The New Art Gallery Walsall is delighted to present the Living Memory Project’s, The Black Country. This exhibition marks the culmination of a four-year engagement with residents of Dudley, Sandwell, Walsall and Wolverhampton in order to record, archive and celebrate everyday life stories and personal photographic collections.
To talk on record, to tell our life’s story, and give meaning to one’s personal and treasured photographs is a once in a lifetime opportunity. The experience can be at once emotional, cathartic, enlightening and ultimately life-affirming. To share these stories and photographs with others, online, in print, and through exhibitions, is to make the personal public and invite empathy, understanding and connection. These private stories and treasured images become part of our collective, cultural memory.
Geoff Broadway, Director – The Living Memory Project
The breadth of these personal accounts recorded from people living in the region encompass memories of post-war optimism in the 1940s, to reflections on today’s society. Set against a backdrop of cultural and economic change, the stories touch upon migration, identity, love, joy and loss, aswell as the importance of belonging.
A comprehensive new publication of the same title The Black Country brings together these stories and photographs, making visible the rich and varied life experiences of people from The Black Country.
Artists from across the region were commissioned to work with community groups and organisations in the Black Country to make new work that responded to the project’s central themes. From these collaborations the Living Memory Project hosted pop-up exhibitions, guided walks, seminars, collecting events and over 120 community workshops .
Displayed in the exhibition is work by participating artists Farhad Berahman, Anand Chhabra, Naomi Clarke, Anneka French, Lauren Hatchard, Andrew Jackson, Harmeet Chagger-Khan, Caroline Molloy, Leanne O’Conner, Mel Tomlinson and Lucy Turner. Using a variety of mediums including photography, film, sculpture, print and textiles, the artists explore themes that include identity, memory and dreams, forgotten places, work, historic events and migration.
Living Memory – The Black Country is available to purchase in the Gallery shop, for the special exhibition price of £20 (£26 thereafter)
Saturday 2nd October 2021, 12 noon onwards
Speeches at 12.30pm from Geoff Broadway, Director, Living Memory Project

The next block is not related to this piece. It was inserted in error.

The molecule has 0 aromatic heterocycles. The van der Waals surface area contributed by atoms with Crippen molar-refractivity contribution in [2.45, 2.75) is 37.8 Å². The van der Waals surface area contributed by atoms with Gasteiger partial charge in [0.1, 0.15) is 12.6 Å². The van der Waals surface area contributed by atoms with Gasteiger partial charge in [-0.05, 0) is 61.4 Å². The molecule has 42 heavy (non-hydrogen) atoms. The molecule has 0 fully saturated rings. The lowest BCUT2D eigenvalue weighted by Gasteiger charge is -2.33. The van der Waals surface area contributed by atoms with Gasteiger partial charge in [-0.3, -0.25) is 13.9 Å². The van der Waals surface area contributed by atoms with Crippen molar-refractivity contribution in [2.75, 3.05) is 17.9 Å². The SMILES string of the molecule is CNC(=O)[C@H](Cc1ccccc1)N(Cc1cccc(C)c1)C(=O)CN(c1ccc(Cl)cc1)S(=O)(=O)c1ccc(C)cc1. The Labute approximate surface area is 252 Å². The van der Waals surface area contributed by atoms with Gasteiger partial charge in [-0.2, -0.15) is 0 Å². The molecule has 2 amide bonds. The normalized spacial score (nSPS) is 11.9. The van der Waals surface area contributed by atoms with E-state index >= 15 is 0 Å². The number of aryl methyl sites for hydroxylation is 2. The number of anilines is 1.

Join us at The New Art Gallery Walsall for a closing event to celebrate The Living Memory Project: The Black Country.
This event is free, drop in, with no need to book and everyone is welcome. We’d be delighted to bring together those who contributed to the project, including participants, artists and volunteers.
For any further enquiries about the event, please contact Hannah Anderson, Exhibitions Coordinator Hannah.firstname.lastname@example.org
Artist, academic and writer Caroline Molloy, speaks about her work ‘Women of Walsall’ that was created as part of The Living Memory Project; The Black Country. A selection of the portraits are included in the exhibition in the Gallery’s ground floor Community Gallery. The work is also presented in the Gallery’s street level window box on a 4 metre high banner.
Artist Melanie Tomlinson speaks about her work ‘A Place With No Name’ that was created as part of The Living Memory Project; The Black Country. The artwork combines the artist’s exploration of edgelands between Dudley and Tipton, with family history and contributions from participants in the artist’s community workshops.
Photographer and writer Andrew Jackson speaks about his work ‘In the Night of the Day’ commissioned as part of The Living Memory; The Black Country. Within the exhibition at the Gallery, the work exists in the form of a hard copy publication, which visitors are invited to take away. Online is experienced as a 30,000 word novella, which charts a 24 hour period on the 9th April 1941. Based on real people and events that unfolded on this date, the artist imagines what might have been said and how these individuals on different sides of the Blitz might have felt.
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The Living Memory Project is developed in partnership with Sandwell Advocacy and the Community and History Archives Service, Sandwell. It was funded by the National Lottery Heritage Fund, Arts Council England, Sandwell Borough Council, GM2LF Big Local, Garfield Weston Foundation and the Black Country Living Museum.